President Obama and Democrats in Congress could start with the proposals contained in the budgets offered by the Congressional Progressive Caucus. The Caucus’ annual federal spending proposals have for the past several years translated the basic Democratic principle that government should be on the side of people into a concrete and sound program for strengthening the economy and making it more fair. The budgets contain plans that would put millions of people to work repairing and bolstering our decrepit infrastructure and move the nation toward a green energy economy. They would make college more affordable for millions of students and put more teachers and resources into public school classrooms. They would increase the support that states would have to provide affordable housing and to encourage economic development in communities that have yet to feel the effects of the recovery. They would end the tax dodges and loopholes that enable corporations and the wealthy to avoid paying their fair share for the government services that provide the foundation for their financial success.

Last year’s Progressive Caucus budget did not even get a majority of votes from House Democrats. But it is now clear that Democrats have nothing to lose from uniting behind the Progressive Caucus budget when its latest version is introduced in a couple of months. There is only one deficit that poses a problem for working-class Americans today: the deficit of courage and confidence within today’s Democratic Party. Vowing to face today’s rigged-against-working-people economy with bold, visionary proposals would not only be a fitting tribute to one of the Democratic Party’s great liberal lions, but would regain to loyalty of millions of voters who would finally see a party that is unapologetically fighting for them.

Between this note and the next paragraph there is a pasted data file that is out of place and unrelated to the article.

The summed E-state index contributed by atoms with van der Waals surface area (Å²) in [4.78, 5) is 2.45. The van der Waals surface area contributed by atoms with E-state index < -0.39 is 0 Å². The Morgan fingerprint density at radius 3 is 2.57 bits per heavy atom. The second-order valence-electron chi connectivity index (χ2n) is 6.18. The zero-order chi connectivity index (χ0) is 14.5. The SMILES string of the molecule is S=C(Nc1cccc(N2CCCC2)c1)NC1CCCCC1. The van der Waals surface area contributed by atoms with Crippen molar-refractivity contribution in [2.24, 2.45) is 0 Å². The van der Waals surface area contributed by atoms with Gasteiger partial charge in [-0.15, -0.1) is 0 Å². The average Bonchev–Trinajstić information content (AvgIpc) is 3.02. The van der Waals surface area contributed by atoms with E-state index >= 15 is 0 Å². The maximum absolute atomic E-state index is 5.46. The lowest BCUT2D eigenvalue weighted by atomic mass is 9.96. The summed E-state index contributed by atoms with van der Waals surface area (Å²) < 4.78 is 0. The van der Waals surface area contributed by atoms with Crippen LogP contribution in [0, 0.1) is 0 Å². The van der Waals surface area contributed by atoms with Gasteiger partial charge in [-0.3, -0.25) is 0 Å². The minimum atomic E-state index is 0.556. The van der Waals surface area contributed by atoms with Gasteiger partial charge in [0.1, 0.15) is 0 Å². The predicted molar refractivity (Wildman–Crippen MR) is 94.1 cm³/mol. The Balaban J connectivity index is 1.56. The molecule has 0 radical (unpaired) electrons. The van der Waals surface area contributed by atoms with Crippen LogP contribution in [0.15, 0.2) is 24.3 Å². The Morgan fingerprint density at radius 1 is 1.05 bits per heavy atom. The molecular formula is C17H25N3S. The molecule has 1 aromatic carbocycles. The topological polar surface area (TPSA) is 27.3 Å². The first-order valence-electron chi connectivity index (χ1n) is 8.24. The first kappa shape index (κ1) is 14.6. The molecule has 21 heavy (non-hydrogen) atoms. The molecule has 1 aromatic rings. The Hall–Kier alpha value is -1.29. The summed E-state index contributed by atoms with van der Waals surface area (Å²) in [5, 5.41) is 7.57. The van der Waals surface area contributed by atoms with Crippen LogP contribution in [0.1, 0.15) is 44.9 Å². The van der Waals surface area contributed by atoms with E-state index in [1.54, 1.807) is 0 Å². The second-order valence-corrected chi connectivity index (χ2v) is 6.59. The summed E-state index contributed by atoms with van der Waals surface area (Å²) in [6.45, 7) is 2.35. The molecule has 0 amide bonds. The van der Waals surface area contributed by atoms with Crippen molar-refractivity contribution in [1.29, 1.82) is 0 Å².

The views expressed in this post are the author’s alone, and presented here to offer a variety of perspectives to our readers.

Isaiah J. Poole is the communications director for People's Action. The former \editor of, he worked for 25 years in mainstream media, most recently at Congressional Quarterly, where he covered congressional leadership and tracked major bills through Congress. He also served as a founding member of the Washington Association of Black Journalists and the National Lesbian and Gay Journalists Association. Follow him on Twitter: @ijpoole.